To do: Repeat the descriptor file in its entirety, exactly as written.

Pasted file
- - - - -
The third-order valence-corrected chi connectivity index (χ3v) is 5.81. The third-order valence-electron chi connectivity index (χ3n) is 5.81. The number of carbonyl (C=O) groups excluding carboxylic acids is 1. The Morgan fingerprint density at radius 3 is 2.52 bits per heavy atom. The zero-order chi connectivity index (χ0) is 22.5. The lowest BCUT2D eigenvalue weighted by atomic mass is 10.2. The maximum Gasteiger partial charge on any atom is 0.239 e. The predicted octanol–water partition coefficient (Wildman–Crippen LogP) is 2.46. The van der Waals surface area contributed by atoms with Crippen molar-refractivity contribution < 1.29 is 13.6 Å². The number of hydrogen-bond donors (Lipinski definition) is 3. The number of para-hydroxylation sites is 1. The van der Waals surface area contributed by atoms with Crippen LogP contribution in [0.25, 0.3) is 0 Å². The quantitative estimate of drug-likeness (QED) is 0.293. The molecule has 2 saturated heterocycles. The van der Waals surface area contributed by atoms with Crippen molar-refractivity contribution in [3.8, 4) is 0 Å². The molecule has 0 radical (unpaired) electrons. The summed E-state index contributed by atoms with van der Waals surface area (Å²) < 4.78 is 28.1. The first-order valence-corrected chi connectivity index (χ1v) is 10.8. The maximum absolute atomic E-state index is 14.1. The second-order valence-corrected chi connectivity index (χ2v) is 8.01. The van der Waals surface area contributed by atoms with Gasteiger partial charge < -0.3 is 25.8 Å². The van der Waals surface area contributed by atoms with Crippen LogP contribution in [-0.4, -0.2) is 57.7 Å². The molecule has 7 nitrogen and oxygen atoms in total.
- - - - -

The third-order valence-corrected chi connectivity index (χ3v) is 5.81. The third-order valence-electron chi connectivity index (χ3n) is 5.81. The number of carbonyl (C=O) groups excluding carboxylic acids is 1. The Morgan fingerprint density at radius 3 is 2.52 bits per heavy atom. The zero-order chi connectivity index (χ0) is 22.5. The lowest BCUT2D eigenvalue weighted by atomic mass is 10.2. The maximum Gasteiger partial charge on any atom is 0.239 e. The predicted octanol–water partition coefficient (Wildman–Crippen LogP) is 2.46. The van der Waals surface area contributed by atoms with Crippen molar-refractivity contribution < 1.29 is 13.6 Å². The number of hydrogen-bond donors (Lipinski definition) is 3. The number of para-hydroxylation sites is 1. The van der Waals surface area contributed by atoms with Crippen LogP contribution in [0.25, 0.3) is 0 Å². The quantitative estimate of drug-likeness (QED) is 0.293. The molecule has 2 saturated heterocycles. The van der Waals surface area contributed by atoms with Crippen molar-refractivity contribution in [3.8, 4) is 0 Å². The molecule has 0 radical (unpaired) electrons. The summed E-state index contributed by atoms with van der Waals surface area (Å²) < 4.78 is 28.1. The first-order valence-corrected chi connectivity index (χ1v) is 10.8. The maximum absolute atomic E-state index is 14.1. The second-order valence-corrected chi connectivity index (χ2v) is 8.01. The van der Waals surface area contributed by atoms with Gasteiger partial charge < -0.3 is 25.8 Å². The van der Waals surface area contributed by atoms with Crippen LogP contribution in [-0.4, -0.2) is 57.7 Å². The molecule has 7 nitrogen and oxygen atoms in total.